The purpose of this study was to examine the relationships between perceived instructor immediacy and student challenge behavior (i.e., procedural, evaluation, power play, practicality) in the college classroom. Participants were 403 students who listened to and reported on a 15 minute guest lecturer in an introductory communication class. Results indicated negative relationships between perceived instructor immediacy and all four types of challenge behavior. Future instructional research should examine instructor behaviors that deter objectionable student behavior.
Keywords: Immediacy, Challenge Behavior, Instructional Communication
Effective teaching is largely a function of communication behaviors that instructors employ in their classrooms. Instructional communication scholars overwhelmingly agree that immediacy is an effective behavior that instructors must consider and utilize (Richmond, Lane, & McCroskey, 2006). Although the effect of instructor immediacy on student attitudes is well-documented, less attention has been given to student behavior. As Simonds (1997, p. 482) explained, "little research has been done that deals directly with inappropriate behavior in the college classroom ." Furthermore, Simonds (1997, p. 490) proposed that "teacher immediacy may influence the frequency of challenge behavior in the classroom." Therefore, the purpose of this study is to examine this possibility; that instructor immediacy is related to student challenge behavior in the college classroom.
Immediacy in the Classroom
According to Mehrabian (1971, p.1), immediacy is when people are drawn toward persons and things they like, evaluate highly, and prefer; and they avoid or move away from things they dislike, evaluate negatively, or do not prefer. Immediacy behaviors have been referred to as behaviors that reduce distance between people (Andersen, 1979).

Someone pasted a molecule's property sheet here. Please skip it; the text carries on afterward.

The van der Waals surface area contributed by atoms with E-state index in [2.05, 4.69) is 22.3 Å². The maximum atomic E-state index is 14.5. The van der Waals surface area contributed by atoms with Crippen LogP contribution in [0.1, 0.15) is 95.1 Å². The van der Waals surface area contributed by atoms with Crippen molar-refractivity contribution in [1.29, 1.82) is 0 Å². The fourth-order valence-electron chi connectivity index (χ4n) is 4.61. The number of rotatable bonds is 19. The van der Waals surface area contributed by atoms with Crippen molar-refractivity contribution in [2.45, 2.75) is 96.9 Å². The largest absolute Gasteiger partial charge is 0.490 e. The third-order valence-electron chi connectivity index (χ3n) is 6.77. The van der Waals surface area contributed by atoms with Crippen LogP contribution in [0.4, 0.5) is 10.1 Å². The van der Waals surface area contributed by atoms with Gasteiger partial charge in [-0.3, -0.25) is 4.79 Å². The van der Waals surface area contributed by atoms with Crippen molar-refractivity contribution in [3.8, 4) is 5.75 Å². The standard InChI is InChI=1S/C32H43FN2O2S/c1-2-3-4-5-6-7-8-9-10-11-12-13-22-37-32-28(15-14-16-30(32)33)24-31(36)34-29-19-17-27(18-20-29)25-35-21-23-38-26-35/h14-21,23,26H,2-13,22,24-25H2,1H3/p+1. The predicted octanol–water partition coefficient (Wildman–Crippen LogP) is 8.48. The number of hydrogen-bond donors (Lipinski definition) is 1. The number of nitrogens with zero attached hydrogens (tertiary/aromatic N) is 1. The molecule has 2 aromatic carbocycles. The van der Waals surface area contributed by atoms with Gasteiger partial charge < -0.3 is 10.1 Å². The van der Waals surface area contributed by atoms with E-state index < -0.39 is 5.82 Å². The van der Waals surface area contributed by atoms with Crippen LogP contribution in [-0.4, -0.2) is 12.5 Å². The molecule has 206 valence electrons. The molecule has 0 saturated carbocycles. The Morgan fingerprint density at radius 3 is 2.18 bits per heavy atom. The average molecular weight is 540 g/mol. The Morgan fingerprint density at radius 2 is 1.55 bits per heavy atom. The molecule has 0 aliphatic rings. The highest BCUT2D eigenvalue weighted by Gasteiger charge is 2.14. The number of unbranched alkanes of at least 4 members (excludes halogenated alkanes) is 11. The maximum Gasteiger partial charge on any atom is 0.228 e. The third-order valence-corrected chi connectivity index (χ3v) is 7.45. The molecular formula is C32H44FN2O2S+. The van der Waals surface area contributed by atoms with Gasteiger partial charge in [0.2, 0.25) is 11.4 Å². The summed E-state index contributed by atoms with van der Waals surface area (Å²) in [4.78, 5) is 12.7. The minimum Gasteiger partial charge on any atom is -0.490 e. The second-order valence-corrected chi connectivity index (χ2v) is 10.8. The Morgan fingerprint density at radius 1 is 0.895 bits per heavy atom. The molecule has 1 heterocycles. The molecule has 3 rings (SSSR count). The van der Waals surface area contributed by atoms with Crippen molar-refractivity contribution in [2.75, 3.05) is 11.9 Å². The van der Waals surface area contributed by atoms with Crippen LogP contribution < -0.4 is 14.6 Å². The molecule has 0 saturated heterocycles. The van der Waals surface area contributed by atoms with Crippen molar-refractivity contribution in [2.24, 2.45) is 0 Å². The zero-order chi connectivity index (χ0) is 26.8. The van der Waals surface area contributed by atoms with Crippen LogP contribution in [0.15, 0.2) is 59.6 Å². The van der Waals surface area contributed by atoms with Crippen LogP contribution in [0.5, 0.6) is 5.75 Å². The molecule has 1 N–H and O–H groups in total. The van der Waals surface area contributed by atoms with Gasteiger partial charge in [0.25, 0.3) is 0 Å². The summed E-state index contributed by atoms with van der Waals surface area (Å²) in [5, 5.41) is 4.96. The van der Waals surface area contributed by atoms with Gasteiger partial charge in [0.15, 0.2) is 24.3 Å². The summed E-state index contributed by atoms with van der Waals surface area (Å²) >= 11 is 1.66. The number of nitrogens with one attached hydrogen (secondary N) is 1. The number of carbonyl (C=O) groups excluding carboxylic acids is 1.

Most of the research concerning immediacy in the instructional context has focused on teacher behaviors such as appropriate touch, eye contact, vocal expressiveness, forward leaning, and straight posture (Nussbaum, 1992; Richmond, Gorham, & McCroskey, 1987).
The bulk of research on instructor immediacy has investigated perceived immediacy with learning outcomes (i.e., affective learning and cognitive learning). Researchers have consistently reported positive linear relationships between teacher immediacy and affect toward the teacher and/or course (Andersen, 1979; Christophel, 1990; Comstock, Rowell, & Bowers, 1996; Gorham, 1988; Plax, Kearney, McCroskey, & Richmond, 1986; Richmond et al., 1987; Rodriguez, Plax, & Kearney; 1996; Witt & Wheeless, 2001). However, research on immediacy and cognitive learning has produced questionable findings. Student self-reports of learning and short-term recall have been linked to instructor immediacy (Kelly & Gorham, 1998; Rodriguez et al., 1996), but other studies have suggested there may be no causal link between immediacy and learning (Hess, Smythe, & Communication 451,2001; Titsworth, 2001; Witt & Wheeless, 2001).
Although student learning has been examined, student communication behavior associated with instructor immediacy has received scant attention. Considering that immediate instructors are well-liked (Hackman & Walker, 1990; Moore, Masterson, Christophel, & Shea, 1996), immediacy behaviors may suppress undesired student communication in the classroom (Kearney, Plax, Sorensen, & Smith, 1988). One undesired student communication behavior is challenge behavior.
Student Challenge Behavior
Challenge behaviors are mediational strategies students use to seek clarification about classroom processes and to co-construct the culture of the classroom (Simonds, 1997). Simonds (1997) explained that these behaviors are frequently undesired by teachers and can be destructive. Simonds, Jones, and Bedore (1994) identified four types of challenge behavior. …